Summary: “Doing the modest things that are expected of all of us is enough.”
Welcome to the second of a series of art posts, derived from the ‘Art as Therapy’ show written by John Armstrong at the Rijksmuseum in Amsterdam.
This famous painting by de Hooch is very out of synch with its status … because, above all else, it wants to show us that the ordinary can be very special. The picture says that looking after a simple but beautiful home . . . watching over the children . . . and doing these things faithfully and without despair, is life’s real duty.
This is an anti-heroic picture, a weapon against false images of glamour. It refuses to accept that true glamour depends upon amazing feats of courage or the attainment of status. It argues that doing the modest things that are expected of all of us is enough. The picture asks you to be a little like it: to take the attitudes it loves and to apply them to your life.”
I once had an artist friend who created “The Lucky Duck Club.” I was a member. Carole made art badges for each of us. One that I remember fondly was called “the normal living badge.” You could get it for brushing your teeth, for making a cup of tea for you and a friend, or remembering to breathe ten times deeply in a day. “The normal living badge” is what De Hooch is reminding us to reclaim, here in the kitchen parlor; the simple act of giving and receiving between adult and child.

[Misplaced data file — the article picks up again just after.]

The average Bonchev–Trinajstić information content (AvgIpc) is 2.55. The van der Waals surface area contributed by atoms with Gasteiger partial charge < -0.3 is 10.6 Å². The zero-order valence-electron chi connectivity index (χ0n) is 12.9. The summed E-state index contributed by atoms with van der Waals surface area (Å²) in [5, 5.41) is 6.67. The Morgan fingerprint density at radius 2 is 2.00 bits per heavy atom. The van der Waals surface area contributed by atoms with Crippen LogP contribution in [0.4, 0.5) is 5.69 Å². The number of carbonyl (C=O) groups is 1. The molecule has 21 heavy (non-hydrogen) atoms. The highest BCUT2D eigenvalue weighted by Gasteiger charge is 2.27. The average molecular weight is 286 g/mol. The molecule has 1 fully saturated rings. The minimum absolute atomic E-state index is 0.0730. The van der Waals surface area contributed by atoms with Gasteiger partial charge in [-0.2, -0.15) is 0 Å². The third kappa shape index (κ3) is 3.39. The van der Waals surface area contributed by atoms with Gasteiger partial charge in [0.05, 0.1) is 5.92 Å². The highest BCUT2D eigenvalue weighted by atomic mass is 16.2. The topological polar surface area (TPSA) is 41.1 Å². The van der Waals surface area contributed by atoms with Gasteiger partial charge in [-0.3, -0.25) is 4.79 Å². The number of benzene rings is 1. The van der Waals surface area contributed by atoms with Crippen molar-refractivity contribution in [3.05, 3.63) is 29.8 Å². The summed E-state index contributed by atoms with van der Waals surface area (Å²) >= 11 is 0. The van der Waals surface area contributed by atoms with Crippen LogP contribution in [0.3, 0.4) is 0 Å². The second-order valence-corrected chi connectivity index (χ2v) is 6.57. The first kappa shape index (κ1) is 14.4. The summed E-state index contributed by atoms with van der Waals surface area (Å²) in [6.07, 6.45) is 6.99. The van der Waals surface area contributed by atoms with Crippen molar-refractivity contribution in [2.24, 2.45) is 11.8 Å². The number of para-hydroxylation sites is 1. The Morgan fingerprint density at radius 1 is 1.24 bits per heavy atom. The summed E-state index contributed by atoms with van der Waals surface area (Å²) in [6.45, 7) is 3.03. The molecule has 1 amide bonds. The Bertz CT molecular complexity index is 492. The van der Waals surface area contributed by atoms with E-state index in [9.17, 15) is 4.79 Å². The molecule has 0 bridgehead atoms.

Another way of looking at this is how to make sacred the mundane. I think there is no grandiose answer. It’s just about doing whatever is before you, or being in the moment with your authentic self. The ego is on vacation.
How might you reframe the modest aspects of your life?
What normal living badges might you give yourself?